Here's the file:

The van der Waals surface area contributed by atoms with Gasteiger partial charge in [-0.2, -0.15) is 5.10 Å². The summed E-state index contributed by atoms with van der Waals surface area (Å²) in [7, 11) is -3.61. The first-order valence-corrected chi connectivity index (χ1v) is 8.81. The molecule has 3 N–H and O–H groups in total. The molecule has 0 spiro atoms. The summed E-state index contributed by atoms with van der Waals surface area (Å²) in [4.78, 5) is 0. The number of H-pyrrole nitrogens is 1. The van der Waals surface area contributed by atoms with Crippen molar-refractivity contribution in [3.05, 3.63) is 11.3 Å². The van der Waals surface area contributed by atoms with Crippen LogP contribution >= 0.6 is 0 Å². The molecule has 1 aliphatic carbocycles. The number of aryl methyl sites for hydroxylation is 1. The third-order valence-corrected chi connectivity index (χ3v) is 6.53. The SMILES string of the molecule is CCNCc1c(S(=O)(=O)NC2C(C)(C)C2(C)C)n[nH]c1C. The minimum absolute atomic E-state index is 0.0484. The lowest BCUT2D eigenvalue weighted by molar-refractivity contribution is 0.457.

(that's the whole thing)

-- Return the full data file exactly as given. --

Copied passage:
The van der Waals surface area contributed by atoms with Gasteiger partial charge in [-0.2, -0.15) is 5.10 Å². The summed E-state index contributed by atoms with van der Waals surface area (Å²) in [7, 11) is -3.61. The first-order valence-corrected chi connectivity index (χ1v) is 8.81. The molecule has 3 N–H and O–H groups in total. The molecule has 0 spiro atoms. The summed E-state index contributed by atoms with van der Waals surface area (Å²) in [4.78, 5) is 0. The number of H-pyrrole nitrogens is 1. The van der Waals surface area contributed by atoms with Crippen molar-refractivity contribution in [3.05, 3.63) is 11.3 Å². The van der Waals surface area contributed by atoms with Crippen LogP contribution >= 0.6 is 0 Å². The molecule has 1 aliphatic carbocycles. The number of aryl methyl sites for hydroxylation is 1. The third-order valence-corrected chi connectivity index (χ3v) is 6.53. The SMILES string of the molecule is CCNCc1c(S(=O)(=O)NC2C(C)(C)C2(C)C)n[nH]c1C. The minimum absolute atomic E-state index is 0.0484. The lowest BCUT2D eigenvalue weighted by molar-refractivity contribution is 0.457.